Origamic architecture (OA) and pop-up cards are a type of kirigami. When compared to paper snowflakes, these paper art forms are like the “extreme sports” of kirigami.
Most people will remember kirigami as the paper snowflakes made by school-aged children. However, you can cut paper to form masks, animal silhouettes, logos, and coat-of-arms. If you have the patience and tools, the possibilities are endless. [Photo by Marivi]
Origamic Architecture and Pop-Up Cards
OA was developed by Masahiro Chatani in the 1980’s (read bio). He and Keiko Nakazawa have published many books on how to make these amazing creations. Together these two artists have introduced and inspired many others to excel in this art form.
Most origamic architecture designs are viewed when the paper is open half way (90° angle). This type of OA requires cutting and folding. An example of this would be a pop-up card. You can also design models which are viewed when the paper is opened completely (180° angle). This requires cutting, folding and gluing. This is seen in some pop-up books. Less common are the designs which are viewed when the paper is opened 360°.
[Photo by Jagoda]
Other Paper Arts
There are many artists who create dazzling designs by cutting paper. These can be flat cut-outs, pop-ups, or 3 dimensionals (as in globes and spheres). [Photo by T & C Taviori].
Check out this lampshade made by Peter Ayres. It was made by cutting one piece of paper in a repeating pattern. [Photo by P Ayres].
As one might expect, artists who can do one form of paper cutting can usually do the other forms. It is just a matter of preference as to what they choose to create. Indeed, one can argue that there is no difference between origamic architecture, pop-ups and other paper-cuts.
Easy Pop-Up Projects
There are a few easy pop-up projects that children can make. You will need scissors; a sheet of white paper; and a colored sheet for backing. We recommend that an adult help with the projects. The projects themselves are easy but the problem lies in the topology. The conversion of a flat piece of paper into one with dimensionality can be challenging for some children: in other words “how do you get this thing to pop up?!”
Tools for making OA
pencil, eraser, removable tape
an X-acto (craft) knife (see knives from Amazon.com)
a metal ruler or a ruler with a metal edge (see rulers)
a self-healing mat (see mats from Amazon.com)
paper or cardstock (see card stock from Amazon.com)
a creasing tool like a folding bone (read about folding bone here)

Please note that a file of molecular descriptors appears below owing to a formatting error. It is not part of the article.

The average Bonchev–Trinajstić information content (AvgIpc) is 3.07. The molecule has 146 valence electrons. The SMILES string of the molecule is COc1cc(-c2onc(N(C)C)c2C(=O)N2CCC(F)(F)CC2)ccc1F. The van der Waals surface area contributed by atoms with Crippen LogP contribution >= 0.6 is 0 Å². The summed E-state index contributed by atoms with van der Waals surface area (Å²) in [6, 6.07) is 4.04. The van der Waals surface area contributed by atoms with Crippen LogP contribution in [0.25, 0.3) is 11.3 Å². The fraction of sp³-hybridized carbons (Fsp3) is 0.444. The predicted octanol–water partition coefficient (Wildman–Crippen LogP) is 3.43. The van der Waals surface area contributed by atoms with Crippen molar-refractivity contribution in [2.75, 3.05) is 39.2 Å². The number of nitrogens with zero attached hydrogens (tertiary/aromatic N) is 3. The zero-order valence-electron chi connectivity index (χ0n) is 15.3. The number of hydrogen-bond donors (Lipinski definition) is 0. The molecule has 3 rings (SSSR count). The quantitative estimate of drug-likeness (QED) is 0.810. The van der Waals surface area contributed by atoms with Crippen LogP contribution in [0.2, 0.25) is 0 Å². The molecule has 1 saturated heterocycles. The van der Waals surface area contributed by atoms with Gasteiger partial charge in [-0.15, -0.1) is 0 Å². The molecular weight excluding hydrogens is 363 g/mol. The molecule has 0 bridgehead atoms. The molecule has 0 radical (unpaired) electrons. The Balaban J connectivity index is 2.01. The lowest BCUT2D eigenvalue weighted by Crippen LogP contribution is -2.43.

The above equipment is not necessary if you have access to a laser cutter.
True, hard core origamic architecture takes a lot of patience and skill. It’s really not for children. For those who wish to enter the world of OA, there are some essential tools. Please note: children should not be allowed to use an X-acto knife. These knives are very sharp and can do much harm even to adults. [Photo by T & C Taviori]
How to Make 90° Origamic Architecture Card
First you need to get a pattern or a design. You can get a pattern from a book, from the internet, or design one yourself. This web site provides mini lessons on how to start designing your own OA patterns.
- Transfer the design onto your paper or cardstock. If it is from the internet, you can print it out. If it is in a book, you can hand copy (or photocopy) it to your card stock.
- Tape the card stock onto the self-healing mat.
- Use a ruler and an X-acto knife to carefully cut the paper on the lines indicated.
- Remove the paper from the mat. Examine the instructions carefully. Use your creasing tool to fold the paper in regions designated as mountain or valley folds.
- Slowly close the paper or cardstock making sure that the folds are in the proper orientation. When you open the card again, the design will pop out.
- If you used a pencil to transfer the pattern, erase the pencil marks from your cardstock. Some people photocopy or draw the pattern on a separate thin sheet of paper and layer this ontop of the cardstock. When you cut, cut through both layers. When done, discard the top sheet with the pattern.
- Glue this paper onto another sheet as a backing (optional).
These web sites have beautiful OA artwork.
Books about Origami Architecture and Pop-Ups
- Pop-Up Origamic Architecture by Masahiro Chatani
- Origami Architecture: American Houses Pre-Colonial to Present by Masahiro Chatani
- Paper Magic: Pop-Up Paper Craft by Masahiro Chatani
- Great American Buildings: Origami Cutouts of Everybody's
- Favorite Landmarks by Masahiro Chatani and Keiko Nakazawa
- Pop-Up Best Greeting Cards (Origami Classroom) by Keiko Nakazawa
- click here to buy origami architecture books
- Kirigami: The Art of 3-dimensional Paper Cutting by Laura Badalucco
- Kirigami Greeting Cards by Karol Krcmar, Dr. Jela Simekova, Susan E. Snyder, and Jiri Holoska
- Kirigami Menagerie by Hiroshi Hayakawa (book review)
- click here to buy kirigami books.
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